On our painting holidays in Italy we take our guests to the various hilltop towns that are a feature of Umbria. This sketchbook watercolour was painted on location in a picturesque town called Todi which we have been to on a number of occasions.
Using a combination of the sketchbook watercolour, this simple pen drawing and photographs I decided to paint the scene as a larger A4 Watercolour Painting of Todi on hand made deckled edged paper for one of my painting videos.
I like the colours of this watercolour sketch of Colle di Val d’Elsa in Tuscany which are more autumnal so I intensified the colours from the sketchbook watercolour. I remembered the time when we visited Todi in the autumn one year.
The first step after drawing out the scene in pencil was to wet the paper and get down a quick wash of Cadmium Lemon and Cadmium Yellow. This set the tone and mood for all the other colours. I kept the yellow light in the sky so that when I added the blue, it didn’t end up looking green. However, it is distinctly more intense over the buildings.
Next wash was Rose Madder. Again, I wet the sky to avoid hard edges and to create some lighter patches for the clouds. However the area where the buildings are was dry because I wanted a few areas of yellow to come through in places to create interest and variation.
I recently purchased some new brushes from Rosemary & Co so I used a size 14 Series 344 to apply some clean water up to the edges of the buildings so that when I painted the sky, the colour flowed freely up to the rooftops without me having to paint round them and run the risk of the paint drying to quickly and end up with streaky brush marks.
So using the same brush I painted in some French Ultramarine over different parts of the sky, allowing some of the Rose Madder to show through to represent cloud shapes.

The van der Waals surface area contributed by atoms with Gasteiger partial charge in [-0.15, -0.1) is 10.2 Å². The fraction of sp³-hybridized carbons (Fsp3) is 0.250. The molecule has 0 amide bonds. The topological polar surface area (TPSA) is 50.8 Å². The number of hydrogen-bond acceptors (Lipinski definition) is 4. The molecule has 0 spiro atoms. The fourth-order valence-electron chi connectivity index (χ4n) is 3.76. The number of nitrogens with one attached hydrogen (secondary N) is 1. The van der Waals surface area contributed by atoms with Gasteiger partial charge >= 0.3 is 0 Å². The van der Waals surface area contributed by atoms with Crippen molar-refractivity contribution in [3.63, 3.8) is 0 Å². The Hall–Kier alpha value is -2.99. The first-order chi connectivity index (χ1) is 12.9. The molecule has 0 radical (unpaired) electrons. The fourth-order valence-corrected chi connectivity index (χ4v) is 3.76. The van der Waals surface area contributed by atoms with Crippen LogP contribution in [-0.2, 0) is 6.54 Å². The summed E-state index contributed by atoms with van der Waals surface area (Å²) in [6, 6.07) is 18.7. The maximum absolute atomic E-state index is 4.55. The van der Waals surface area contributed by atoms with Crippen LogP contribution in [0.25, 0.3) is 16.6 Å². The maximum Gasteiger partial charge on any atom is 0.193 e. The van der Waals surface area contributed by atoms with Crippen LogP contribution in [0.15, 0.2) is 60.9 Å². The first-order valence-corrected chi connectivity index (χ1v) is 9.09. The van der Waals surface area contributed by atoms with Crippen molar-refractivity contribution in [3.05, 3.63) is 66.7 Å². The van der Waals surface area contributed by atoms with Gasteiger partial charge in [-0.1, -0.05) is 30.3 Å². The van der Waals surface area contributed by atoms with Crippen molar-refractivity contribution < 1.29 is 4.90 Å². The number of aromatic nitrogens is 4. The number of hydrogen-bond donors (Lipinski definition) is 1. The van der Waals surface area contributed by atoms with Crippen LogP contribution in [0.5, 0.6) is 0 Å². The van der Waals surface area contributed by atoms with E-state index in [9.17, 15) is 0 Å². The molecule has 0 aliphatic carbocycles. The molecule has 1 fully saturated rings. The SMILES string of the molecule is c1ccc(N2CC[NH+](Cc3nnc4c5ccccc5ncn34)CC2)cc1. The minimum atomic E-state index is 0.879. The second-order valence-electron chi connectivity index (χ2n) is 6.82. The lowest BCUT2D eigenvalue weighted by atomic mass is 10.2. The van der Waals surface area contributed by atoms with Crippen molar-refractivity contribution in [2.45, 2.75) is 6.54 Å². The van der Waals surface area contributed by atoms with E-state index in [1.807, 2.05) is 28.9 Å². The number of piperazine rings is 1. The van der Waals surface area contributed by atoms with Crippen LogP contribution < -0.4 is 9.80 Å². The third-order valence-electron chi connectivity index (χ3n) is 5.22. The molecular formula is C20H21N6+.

As I was painting nearer the buildings, I switched blues to Manganese Blue which added further interest, fusing into the French Ultramarine. A tad more Rose Madder helped the whole blending process.
The same Rosemary & Co brush is great for this type of painting. I just worked my way around the different buildings, catching the surface of the paper at times so that the painting retained the fluidity of the sketchbook study. The darker Rose Madder colour that I painted at the start, suddenly didn’t look to dark when up against the darker shadow colour.
This is where the brush came into its own, large enough to cover the bigger areas but having a fine enough point for detail.
A number 4 Rosemary & Co brush from the same series was required for some of the smaller shadow areas.
When the shadows areas dried, I started to work on even finer detail, picking out all the windows with a very dark mix of purple, Vandyke Brown and Paynes Grey.
I wasn’t being too fiddly with these details, just sufficient accuracy to represent the windows, eaves and chimneys.
Once I completed all these finer details, which took more than an hour, I brought the painting to conclusion by painting in the foliage to break up the interlocking shapes of all the buildings.
I mixed a nice green made up of Cadmium Lemon, Paynes Grey with possibly the smallest touch of Winsor Green.
I was back to the size 14 again, this time using mainly the side of the brush rather than the point to represent lots of branches. I used a wet on dry technique, flicking the brush over the surface of the paper to create the effect of lots of foliage.
For the smaller areas of foliage I used the size 4 brush again, going in with a much deeper green, probably more Paynes Grey than green for the shadows. I used the same technique of dragging the brush to create texture.
If you would like to learn more about how to produce a Painting of Todi or similar, why not join us on one of our Painting Holidays in Umbria, Italy.